The Council of Better Business Bureaus and American Kennel Club are warning that cute puppies are being used to scam people out of money.

Fraudulent Web sites, MySpace postings and print ads are asking people to help save puppies in desperate straits by sending money overseas, The Los Angeles Times reports.

"It's like the Nigerian advance-fee scams we've been seeing for years, except with the face of a puppy," Steve Cox, a council vice president, told the newspaper.

Click here to read The Los Angeles Times story.

The sites and ads usually show bulldog puppies that are said to have become stuck in Nigeria, Cameroon or other countries and are offered free to new owners. A variation offers the expensive purebred English bulldogs at vastly discounted prices, the Times reports.

Victims eventually were asked to send hundreds of dollars to cover expenses such as shipping, customs, taxes and inoculations.

Some reported paying more than $1,500. But no matter how much was paid, no puppies arrived, the Times reports. And even the pictures of the pooches likely are fraudulent. In the last couple of months, local business bureaus across the country increasingly have been getting complaints, Cox said.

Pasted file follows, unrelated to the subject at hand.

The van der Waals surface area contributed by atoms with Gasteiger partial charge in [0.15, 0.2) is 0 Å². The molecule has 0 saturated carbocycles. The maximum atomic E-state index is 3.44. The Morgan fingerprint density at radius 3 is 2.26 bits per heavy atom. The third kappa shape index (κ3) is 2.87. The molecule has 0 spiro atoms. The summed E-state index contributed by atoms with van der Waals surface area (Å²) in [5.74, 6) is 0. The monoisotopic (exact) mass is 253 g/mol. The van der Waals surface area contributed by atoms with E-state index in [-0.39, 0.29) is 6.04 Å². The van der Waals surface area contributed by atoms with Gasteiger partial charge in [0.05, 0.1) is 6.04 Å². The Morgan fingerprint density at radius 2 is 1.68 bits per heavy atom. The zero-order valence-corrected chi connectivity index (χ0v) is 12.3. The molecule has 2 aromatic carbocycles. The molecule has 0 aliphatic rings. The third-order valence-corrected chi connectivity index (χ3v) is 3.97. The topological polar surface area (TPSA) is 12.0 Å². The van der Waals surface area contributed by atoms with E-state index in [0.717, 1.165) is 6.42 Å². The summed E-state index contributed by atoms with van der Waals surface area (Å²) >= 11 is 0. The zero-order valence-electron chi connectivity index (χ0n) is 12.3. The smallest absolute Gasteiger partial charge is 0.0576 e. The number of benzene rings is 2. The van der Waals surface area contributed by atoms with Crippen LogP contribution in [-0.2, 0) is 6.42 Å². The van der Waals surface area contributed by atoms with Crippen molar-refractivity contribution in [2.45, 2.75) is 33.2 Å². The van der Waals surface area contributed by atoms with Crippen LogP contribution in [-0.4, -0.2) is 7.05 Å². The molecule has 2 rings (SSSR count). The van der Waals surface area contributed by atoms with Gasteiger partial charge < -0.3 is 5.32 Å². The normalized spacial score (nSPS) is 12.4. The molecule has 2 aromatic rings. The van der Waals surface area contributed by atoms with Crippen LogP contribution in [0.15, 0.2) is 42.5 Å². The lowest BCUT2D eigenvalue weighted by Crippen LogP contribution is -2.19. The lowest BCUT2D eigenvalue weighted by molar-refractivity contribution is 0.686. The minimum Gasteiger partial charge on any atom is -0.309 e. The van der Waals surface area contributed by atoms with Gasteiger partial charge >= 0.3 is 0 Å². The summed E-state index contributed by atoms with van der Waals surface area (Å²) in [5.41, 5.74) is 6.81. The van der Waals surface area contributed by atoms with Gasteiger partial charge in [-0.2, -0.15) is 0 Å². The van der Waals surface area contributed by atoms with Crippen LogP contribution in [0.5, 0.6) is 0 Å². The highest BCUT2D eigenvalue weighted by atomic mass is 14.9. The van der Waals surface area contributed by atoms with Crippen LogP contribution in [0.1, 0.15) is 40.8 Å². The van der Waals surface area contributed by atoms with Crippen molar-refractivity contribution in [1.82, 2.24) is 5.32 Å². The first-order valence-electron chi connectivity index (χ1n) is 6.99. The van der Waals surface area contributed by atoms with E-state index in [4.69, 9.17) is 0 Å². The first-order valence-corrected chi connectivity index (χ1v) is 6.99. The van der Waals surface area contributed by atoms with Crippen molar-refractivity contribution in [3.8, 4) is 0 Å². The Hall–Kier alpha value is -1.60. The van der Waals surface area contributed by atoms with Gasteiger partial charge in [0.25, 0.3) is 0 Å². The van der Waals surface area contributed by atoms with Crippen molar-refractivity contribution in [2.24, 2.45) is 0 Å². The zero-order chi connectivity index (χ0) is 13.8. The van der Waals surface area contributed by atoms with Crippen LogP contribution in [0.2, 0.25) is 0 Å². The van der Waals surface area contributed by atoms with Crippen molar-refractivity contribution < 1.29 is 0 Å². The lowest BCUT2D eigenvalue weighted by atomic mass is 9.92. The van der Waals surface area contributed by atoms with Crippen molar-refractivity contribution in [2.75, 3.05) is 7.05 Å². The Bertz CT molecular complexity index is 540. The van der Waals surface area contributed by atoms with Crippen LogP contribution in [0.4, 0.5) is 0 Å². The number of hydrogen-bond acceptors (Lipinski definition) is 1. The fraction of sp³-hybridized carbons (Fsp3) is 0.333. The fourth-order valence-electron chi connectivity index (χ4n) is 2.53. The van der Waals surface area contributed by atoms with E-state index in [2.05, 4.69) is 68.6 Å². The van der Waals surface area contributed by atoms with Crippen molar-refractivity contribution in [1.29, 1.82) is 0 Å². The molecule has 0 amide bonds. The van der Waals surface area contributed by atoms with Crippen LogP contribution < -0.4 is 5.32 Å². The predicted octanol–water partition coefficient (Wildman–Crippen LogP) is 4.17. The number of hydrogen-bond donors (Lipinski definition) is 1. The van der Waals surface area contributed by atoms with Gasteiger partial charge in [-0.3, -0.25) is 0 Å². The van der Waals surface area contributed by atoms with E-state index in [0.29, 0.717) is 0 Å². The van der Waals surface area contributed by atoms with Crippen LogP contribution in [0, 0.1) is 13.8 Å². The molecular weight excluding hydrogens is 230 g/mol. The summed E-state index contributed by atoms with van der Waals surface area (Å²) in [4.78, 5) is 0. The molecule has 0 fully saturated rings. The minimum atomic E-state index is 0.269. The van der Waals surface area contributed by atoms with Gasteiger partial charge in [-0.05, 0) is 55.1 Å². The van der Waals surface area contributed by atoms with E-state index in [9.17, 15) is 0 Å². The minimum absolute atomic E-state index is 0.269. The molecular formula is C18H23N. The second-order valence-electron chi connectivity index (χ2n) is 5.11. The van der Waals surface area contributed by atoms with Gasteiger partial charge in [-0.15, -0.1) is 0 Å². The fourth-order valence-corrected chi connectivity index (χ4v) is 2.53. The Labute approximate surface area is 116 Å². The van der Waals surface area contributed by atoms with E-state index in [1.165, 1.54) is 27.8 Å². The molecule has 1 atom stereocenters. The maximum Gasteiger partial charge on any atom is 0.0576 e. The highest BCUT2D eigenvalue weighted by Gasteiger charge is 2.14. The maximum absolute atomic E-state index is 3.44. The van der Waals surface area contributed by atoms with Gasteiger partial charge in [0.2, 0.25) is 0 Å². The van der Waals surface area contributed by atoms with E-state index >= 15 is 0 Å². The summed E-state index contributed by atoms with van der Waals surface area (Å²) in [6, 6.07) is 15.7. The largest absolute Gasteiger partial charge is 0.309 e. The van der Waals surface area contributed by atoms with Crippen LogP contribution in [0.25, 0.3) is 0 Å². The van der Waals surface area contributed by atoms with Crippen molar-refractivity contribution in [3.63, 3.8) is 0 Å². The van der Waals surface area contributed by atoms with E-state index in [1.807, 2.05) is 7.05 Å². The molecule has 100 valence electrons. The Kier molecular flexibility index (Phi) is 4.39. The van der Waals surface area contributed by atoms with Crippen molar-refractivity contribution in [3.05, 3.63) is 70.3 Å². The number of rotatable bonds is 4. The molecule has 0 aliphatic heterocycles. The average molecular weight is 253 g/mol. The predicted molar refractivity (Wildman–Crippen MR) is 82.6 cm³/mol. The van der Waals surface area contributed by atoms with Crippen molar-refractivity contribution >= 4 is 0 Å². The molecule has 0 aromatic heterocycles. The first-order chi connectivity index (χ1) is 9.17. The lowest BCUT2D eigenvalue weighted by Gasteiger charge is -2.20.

In Ohio, Kim McDonald and her son chose an English bulldog online, sent e-mails inquiring about the pooch, and received messages that the dogs were in Nigeria, the Times reported. They chose a puppy named Emma that was being offered for free. McDonald sent $350 to cover all costs, including shipping. She later received an e-mail asking for $200 more for customs fees to clear the puppy through London.

She called the breeder, who told her that operation didn't handle English bulldogs at all. McDonald then e-mailed the "agent" in Nigeria asking for her money back. But there was no reply.

"We had gotten so excited about this little puppy that was coming," she told the Times. "We were so sad."